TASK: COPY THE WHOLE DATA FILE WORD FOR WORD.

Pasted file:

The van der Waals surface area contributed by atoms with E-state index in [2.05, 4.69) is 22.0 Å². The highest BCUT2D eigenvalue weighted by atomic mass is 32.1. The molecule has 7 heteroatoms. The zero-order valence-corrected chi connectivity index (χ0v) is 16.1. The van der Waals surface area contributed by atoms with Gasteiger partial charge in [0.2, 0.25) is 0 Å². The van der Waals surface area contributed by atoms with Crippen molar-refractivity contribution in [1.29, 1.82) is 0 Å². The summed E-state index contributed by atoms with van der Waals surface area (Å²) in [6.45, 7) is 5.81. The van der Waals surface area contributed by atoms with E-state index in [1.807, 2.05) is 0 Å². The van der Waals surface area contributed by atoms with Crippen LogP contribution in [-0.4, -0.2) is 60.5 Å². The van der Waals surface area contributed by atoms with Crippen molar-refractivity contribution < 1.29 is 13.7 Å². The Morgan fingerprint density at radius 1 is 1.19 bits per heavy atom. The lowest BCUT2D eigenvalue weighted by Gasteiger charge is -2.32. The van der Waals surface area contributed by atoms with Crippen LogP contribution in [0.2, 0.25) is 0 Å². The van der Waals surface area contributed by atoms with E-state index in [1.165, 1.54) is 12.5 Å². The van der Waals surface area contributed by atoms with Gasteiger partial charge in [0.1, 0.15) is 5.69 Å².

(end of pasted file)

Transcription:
The van der Waals surface area contributed by atoms with E-state index in [2.05, 4.69) is 22.0 Å². The highest BCUT2D eigenvalue weighted by atomic mass is 32.1. The molecule has 7 heteroatoms. The zero-order valence-corrected chi connectivity index (χ0v) is 16.1. The van der Waals surface area contributed by atoms with Gasteiger partial charge in [0.2, 0.25) is 0 Å². The van der Waals surface area contributed by atoms with Crippen molar-refractivity contribution in [1.29, 1.82) is 0 Å². The summed E-state index contributed by atoms with van der Waals surface area (Å²) in [6.45, 7) is 5.81. The van der Waals surface area contributed by atoms with E-state index in [1.807, 2.05) is 0 Å². The van der Waals surface area contributed by atoms with Crippen LogP contribution in [-0.4, -0.2) is 60.5 Å². The van der Waals surface area contributed by atoms with Crippen molar-refractivity contribution < 1.29 is 13.7 Å². The Morgan fingerprint density at radius 1 is 1.19 bits per heavy atom. The lowest BCUT2D eigenvalue weighted by Gasteiger charge is -2.32. The van der Waals surface area contributed by atoms with Crippen LogP contribution in [0.2, 0.25) is 0 Å². The van der Waals surface area contributed by atoms with E-state index in [1.165, 1.54) is 12.5 Å². The van der Waals surface area contributed by atoms with Gasteiger partial charge in [0.1, 0.15) is 5.69 Å².